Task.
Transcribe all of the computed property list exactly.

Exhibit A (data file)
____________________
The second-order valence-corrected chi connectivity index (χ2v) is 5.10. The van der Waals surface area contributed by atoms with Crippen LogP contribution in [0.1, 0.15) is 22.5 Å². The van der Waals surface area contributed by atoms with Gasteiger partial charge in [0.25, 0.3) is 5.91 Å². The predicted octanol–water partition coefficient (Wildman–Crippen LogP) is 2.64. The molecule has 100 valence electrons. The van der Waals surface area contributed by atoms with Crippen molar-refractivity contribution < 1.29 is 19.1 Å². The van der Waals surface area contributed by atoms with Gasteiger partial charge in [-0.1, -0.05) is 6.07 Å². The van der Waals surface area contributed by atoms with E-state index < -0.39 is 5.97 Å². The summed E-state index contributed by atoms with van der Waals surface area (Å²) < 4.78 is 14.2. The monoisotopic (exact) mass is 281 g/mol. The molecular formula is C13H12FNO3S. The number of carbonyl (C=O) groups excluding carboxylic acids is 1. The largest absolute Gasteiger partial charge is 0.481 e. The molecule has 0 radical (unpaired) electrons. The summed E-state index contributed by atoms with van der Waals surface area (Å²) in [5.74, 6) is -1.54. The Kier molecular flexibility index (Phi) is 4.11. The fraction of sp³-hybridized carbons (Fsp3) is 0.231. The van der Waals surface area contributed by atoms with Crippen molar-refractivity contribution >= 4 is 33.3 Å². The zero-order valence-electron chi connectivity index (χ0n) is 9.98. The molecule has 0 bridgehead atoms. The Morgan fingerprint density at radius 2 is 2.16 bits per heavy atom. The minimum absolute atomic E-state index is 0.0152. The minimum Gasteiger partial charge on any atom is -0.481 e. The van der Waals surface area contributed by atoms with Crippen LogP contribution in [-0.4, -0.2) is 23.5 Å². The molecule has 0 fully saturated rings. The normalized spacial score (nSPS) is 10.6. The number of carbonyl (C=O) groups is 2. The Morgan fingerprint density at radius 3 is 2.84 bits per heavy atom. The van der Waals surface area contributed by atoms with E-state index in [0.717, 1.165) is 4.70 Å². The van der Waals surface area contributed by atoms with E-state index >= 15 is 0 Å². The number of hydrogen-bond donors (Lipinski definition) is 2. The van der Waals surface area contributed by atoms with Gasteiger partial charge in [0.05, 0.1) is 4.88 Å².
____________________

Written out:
The second-order valence-corrected chi connectivity index (χ2v) is 5.10. The van der Waals surface area contributed by atoms with Crippen LogP contribution in [0.1, 0.15) is 22.5 Å². The van der Waals surface area contributed by atoms with Gasteiger partial charge in [0.25, 0.3) is 5.91 Å². The predicted octanol–water partition coefficient (Wildman–Crippen LogP) is 2.64. The molecule has 100 valence electrons. The van der Waals surface area contributed by atoms with Crippen molar-refractivity contribution < 1.29 is 19.1 Å². The van der Waals surface area contributed by atoms with Gasteiger partial charge in [-0.1, -0.05) is 6.07 Å². The van der Waals surface area contributed by atoms with E-state index < -0.39 is 5.97 Å². The summed E-state index contributed by atoms with van der Waals surface area (Å²) < 4.78 is 14.2. The monoisotopic (exact) mass is 281 g/mol. The molecular formula is C13H12FNO3S. The number of carbonyl (C=O) groups excluding carboxylic acids is 1. The largest absolute Gasteiger partial charge is 0.481 e. The molecule has 0 radical (unpaired) electrons. The summed E-state index contributed by atoms with van der Waals surface area (Å²) in [5.74, 6) is -1.54. The Kier molecular flexibility index (Phi) is 4.11. The fraction of sp³-hybridized carbons (Fsp3) is 0.231. The van der Waals surface area contributed by atoms with Crippen molar-refractivity contribution >= 4 is 33.3 Å². The zero-order valence-electron chi connectivity index (χ0n) is 9.98. The molecule has 0 bridgehead atoms. The Morgan fingerprint density at radius 2 is 2.16 bits per heavy atom. The minimum absolute atomic E-state index is 0.0152. The minimum Gasteiger partial charge on any atom is -0.481 e. The van der Waals surface area contributed by atoms with Crippen LogP contribution in [-0.4, -0.2) is 23.5 Å². The molecule has 0 fully saturated rings. The normalized spacial score (nSPS) is 10.6. The number of carbonyl (C=O) groups is 2. The Morgan fingerprint density at radius 3 is 2.84 bits per heavy atom. The van der Waals surface area contributed by atoms with E-state index in [0.717, 1.165) is 4.70 Å². The van der Waals surface area contributed by atoms with E-state index >= 15 is 0 Å². The number of hydrogen-bond donors (Lipinski definition) is 2. The van der Waals surface area contributed by atoms with Gasteiger partial charge in [0.05, 0.1) is 4.88 Å².